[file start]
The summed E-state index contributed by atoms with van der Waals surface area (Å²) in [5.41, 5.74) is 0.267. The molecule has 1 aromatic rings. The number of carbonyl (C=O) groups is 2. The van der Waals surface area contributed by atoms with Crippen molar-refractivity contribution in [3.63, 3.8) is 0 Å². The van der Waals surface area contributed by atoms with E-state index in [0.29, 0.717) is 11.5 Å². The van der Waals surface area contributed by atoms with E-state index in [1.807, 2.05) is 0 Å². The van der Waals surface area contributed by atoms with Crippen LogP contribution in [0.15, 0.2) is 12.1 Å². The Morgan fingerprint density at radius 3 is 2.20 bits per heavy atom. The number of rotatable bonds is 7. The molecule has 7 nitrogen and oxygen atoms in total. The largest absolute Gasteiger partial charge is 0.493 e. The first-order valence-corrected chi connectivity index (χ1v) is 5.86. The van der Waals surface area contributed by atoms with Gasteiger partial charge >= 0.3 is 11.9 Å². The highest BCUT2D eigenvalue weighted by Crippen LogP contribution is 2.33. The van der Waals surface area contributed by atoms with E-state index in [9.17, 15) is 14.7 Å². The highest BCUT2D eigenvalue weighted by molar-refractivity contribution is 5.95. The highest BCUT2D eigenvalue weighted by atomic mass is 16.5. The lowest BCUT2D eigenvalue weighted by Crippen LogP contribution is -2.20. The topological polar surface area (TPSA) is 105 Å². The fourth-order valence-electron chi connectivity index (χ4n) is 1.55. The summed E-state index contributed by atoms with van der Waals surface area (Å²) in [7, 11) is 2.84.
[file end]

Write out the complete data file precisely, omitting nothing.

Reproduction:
The summed E-state index contributed by atoms with van der Waals surface area (Å²) in [5.41, 5.74) is 0.267. The molecule has 1 aromatic rings. The number of carbonyl (C=O) groups is 2. The van der Waals surface area contributed by atoms with Crippen molar-refractivity contribution in [3.63, 3.8) is 0 Å². The van der Waals surface area contributed by atoms with E-state index in [0.29, 0.717) is 11.5 Å². The van der Waals surface area contributed by atoms with E-state index in [1.807, 2.05) is 0 Å². The van der Waals surface area contributed by atoms with Crippen LogP contribution in [0.15, 0.2) is 12.1 Å². The Morgan fingerprint density at radius 3 is 2.20 bits per heavy atom. The number of rotatable bonds is 7. The molecule has 7 nitrogen and oxygen atoms in total. The largest absolute Gasteiger partial charge is 0.493 e. The first-order valence-corrected chi connectivity index (χ1v) is 5.86. The van der Waals surface area contributed by atoms with Gasteiger partial charge >= 0.3 is 11.9 Å². The highest BCUT2D eigenvalue weighted by Crippen LogP contribution is 2.33. The van der Waals surface area contributed by atoms with E-state index in [9.17, 15) is 14.7 Å². The highest BCUT2D eigenvalue weighted by molar-refractivity contribution is 5.95. The highest BCUT2D eigenvalue weighted by atomic mass is 16.5. The lowest BCUT2D eigenvalue weighted by Crippen LogP contribution is -2.20. The topological polar surface area (TPSA) is 105 Å². The fourth-order valence-electron chi connectivity index (χ4n) is 1.55. The summed E-state index contributed by atoms with van der Waals surface area (Å²) in [7, 11) is 2.84.